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The Leavenworth Times - Leavenworth, KS
  • Letter to the editor: Deception evident in medical insurance billing

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  • To the editor:
    Oh the games people play with your medical dollars.
    Long before the Affordable Care Act, i.e. Obamacare, was implemented, the insurance companies and government were playing very deceiving games with your medical bills.
    This practice will continue under the Affordable Care Act. Let me explain.
    Recently, a hospital administrator explained to me that when the hospital bills the insurance companies or Medicare, they will receive, on average, 38 percent of the amount billed. This percentage may vary in different areas, but it will be close to this amount.
    Now, let’s do the math using an imaginary example.
    Let’s say you have an insurance plan with a $1,000 deductible followed by an 80/20 percent division once the deductible is met. 
    To make the math simple, let’s use even figures and say your medical bill was $11,000. You are charged the $1,000 deductible, and the $10,000 that remains is split in your 80/20 plan.
    You are expected to pay $2,000 more for a total of $3,000, and the insurance provider “covers” the other $8,000. If the medical provider will only receive about 38 percent of the amount billed to the insurance carrier, that means the insurance carrier will pay $3,040 —  $8,000 times 38 percent equals $3,040.
    Thus, the medical provider will receive $6,040 — $3,000 paid by you and $3,040 paid by the insurance provider.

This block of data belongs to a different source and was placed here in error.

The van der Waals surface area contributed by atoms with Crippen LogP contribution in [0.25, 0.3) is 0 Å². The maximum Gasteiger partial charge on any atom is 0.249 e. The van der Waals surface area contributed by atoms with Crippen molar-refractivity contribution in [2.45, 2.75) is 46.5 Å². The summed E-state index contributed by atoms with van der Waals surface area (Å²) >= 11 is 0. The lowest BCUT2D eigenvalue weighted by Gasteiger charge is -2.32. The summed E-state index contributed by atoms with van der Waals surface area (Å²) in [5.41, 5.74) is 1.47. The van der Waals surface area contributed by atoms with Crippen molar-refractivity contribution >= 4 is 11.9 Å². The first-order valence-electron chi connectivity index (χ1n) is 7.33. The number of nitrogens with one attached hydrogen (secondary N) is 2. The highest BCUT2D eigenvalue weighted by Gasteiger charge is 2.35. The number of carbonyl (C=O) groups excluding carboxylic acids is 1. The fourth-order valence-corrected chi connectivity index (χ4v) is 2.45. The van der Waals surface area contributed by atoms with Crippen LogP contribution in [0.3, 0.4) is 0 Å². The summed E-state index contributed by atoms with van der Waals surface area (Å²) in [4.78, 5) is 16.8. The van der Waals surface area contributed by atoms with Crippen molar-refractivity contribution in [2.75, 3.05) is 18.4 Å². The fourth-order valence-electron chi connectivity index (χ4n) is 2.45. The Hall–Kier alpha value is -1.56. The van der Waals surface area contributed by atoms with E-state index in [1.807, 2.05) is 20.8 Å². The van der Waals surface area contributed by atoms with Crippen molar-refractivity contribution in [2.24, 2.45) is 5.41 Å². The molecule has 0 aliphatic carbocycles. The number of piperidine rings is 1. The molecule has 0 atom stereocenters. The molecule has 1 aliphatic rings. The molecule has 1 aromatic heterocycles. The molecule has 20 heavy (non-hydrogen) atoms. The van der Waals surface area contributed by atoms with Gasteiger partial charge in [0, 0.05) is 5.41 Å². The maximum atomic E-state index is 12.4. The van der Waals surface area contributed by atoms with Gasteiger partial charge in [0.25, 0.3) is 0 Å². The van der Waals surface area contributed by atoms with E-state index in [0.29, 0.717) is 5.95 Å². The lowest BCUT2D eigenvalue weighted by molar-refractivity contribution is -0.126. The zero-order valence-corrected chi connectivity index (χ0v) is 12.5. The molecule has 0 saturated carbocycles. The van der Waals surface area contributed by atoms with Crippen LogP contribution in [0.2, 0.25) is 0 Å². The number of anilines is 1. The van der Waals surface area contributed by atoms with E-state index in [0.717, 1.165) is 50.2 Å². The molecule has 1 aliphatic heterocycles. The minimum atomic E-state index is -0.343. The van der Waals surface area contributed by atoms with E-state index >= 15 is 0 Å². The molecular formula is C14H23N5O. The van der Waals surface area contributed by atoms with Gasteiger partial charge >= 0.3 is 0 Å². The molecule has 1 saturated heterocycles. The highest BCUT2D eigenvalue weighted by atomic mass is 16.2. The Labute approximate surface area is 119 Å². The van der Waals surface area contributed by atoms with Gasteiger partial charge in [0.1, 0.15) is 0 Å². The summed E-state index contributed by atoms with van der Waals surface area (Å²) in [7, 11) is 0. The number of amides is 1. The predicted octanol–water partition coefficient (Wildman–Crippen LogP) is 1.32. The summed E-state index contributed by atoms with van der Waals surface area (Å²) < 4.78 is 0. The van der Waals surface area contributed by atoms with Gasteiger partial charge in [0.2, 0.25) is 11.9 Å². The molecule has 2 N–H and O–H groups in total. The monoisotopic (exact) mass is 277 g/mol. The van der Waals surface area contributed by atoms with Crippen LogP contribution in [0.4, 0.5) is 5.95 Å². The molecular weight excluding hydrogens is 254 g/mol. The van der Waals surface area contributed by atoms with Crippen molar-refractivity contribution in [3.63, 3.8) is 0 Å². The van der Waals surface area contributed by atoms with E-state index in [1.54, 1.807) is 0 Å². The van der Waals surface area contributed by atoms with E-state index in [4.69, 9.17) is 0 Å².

This is called an 80/20 percent insurance coverage with a $1,000 deductible. I don’t think I would call that funny math. I would call it flat out deception.
    Honesty would refer to it as a 50/50 percent plan. But, who would pay big money for a 50/50 percent plan?
    Now, the medical providers, knowing what percentage they are actually going to get paid, must raise their prices so they will get the payment they need. Therefore, we have skyrocketing medical bills caused by insurance providers and government.
    To make this scenario worse, if a medical provider allows self-pay clients to just pay the amount the provider would receive if the client were insured, the insurance company and government will often “punish” the medical provider for not charging the full amount charged to the “covered” clients.
    As government takes more control, this situation is only going to get worse.
     
    Steve Casey
    Stonewall, La.
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